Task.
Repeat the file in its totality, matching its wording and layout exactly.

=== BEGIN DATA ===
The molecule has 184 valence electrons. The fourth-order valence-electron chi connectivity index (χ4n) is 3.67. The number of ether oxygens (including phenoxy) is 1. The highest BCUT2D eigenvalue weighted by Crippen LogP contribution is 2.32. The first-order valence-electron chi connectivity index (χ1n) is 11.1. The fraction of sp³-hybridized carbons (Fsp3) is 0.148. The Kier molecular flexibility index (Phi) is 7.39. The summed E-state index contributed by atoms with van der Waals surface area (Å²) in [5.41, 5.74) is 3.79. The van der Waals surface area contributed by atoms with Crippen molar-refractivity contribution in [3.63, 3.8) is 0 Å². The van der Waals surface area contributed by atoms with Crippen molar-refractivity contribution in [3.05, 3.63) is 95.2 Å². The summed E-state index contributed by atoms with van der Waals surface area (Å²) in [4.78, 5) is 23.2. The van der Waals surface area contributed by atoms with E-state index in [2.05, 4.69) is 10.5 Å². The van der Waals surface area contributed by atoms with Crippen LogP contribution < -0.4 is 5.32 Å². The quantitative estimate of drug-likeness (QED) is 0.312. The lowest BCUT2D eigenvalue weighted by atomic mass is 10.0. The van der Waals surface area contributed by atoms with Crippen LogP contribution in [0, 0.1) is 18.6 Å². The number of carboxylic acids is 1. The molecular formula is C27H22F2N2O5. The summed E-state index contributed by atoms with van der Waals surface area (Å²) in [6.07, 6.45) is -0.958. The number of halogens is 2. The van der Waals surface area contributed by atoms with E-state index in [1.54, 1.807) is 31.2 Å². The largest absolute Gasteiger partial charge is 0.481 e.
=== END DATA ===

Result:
The molecule has 184 valence electrons. The fourth-order valence-electron chi connectivity index (χ4n) is 3.67. The number of ether oxygens (including phenoxy) is 1. The highest BCUT2D eigenvalue weighted by Crippen LogP contribution is 2.32. The first-order valence-electron chi connectivity index (χ1n) is 11.1. The fraction of sp³-hybridized carbons (Fsp3) is 0.148. The Kier molecular flexibility index (Phi) is 7.39. The summed E-state index contributed by atoms with van der Waals surface area (Å²) in [5.41, 5.74) is 3.79. The van der Waals surface area contributed by atoms with Crippen molar-refractivity contribution in [3.63, 3.8) is 0 Å². The van der Waals surface area contributed by atoms with Crippen molar-refractivity contribution in [3.05, 3.63) is 95.2 Å². The summed E-state index contributed by atoms with van der Waals surface area (Å²) in [4.78, 5) is 23.2. The van der Waals surface area contributed by atoms with E-state index in [2.05, 4.69) is 10.5 Å². The van der Waals surface area contributed by atoms with Crippen LogP contribution < -0.4 is 5.32 Å². The quantitative estimate of drug-likeness (QED) is 0.312. The lowest BCUT2D eigenvalue weighted by atomic mass is 10.0. The van der Waals surface area contributed by atoms with Crippen LogP contribution in [0, 0.1) is 18.6 Å². The number of carboxylic acids is 1. The molecular formula is C27H22F2N2O5. The summed E-state index contributed by atoms with van der Waals surface area (Å²) in [6.07, 6.45) is -0.958. The number of halogens is 2. The van der Waals surface area contributed by atoms with E-state index in [1.54, 1.807) is 31.2 Å². The largest absolute Gasteiger partial charge is 0.481 e.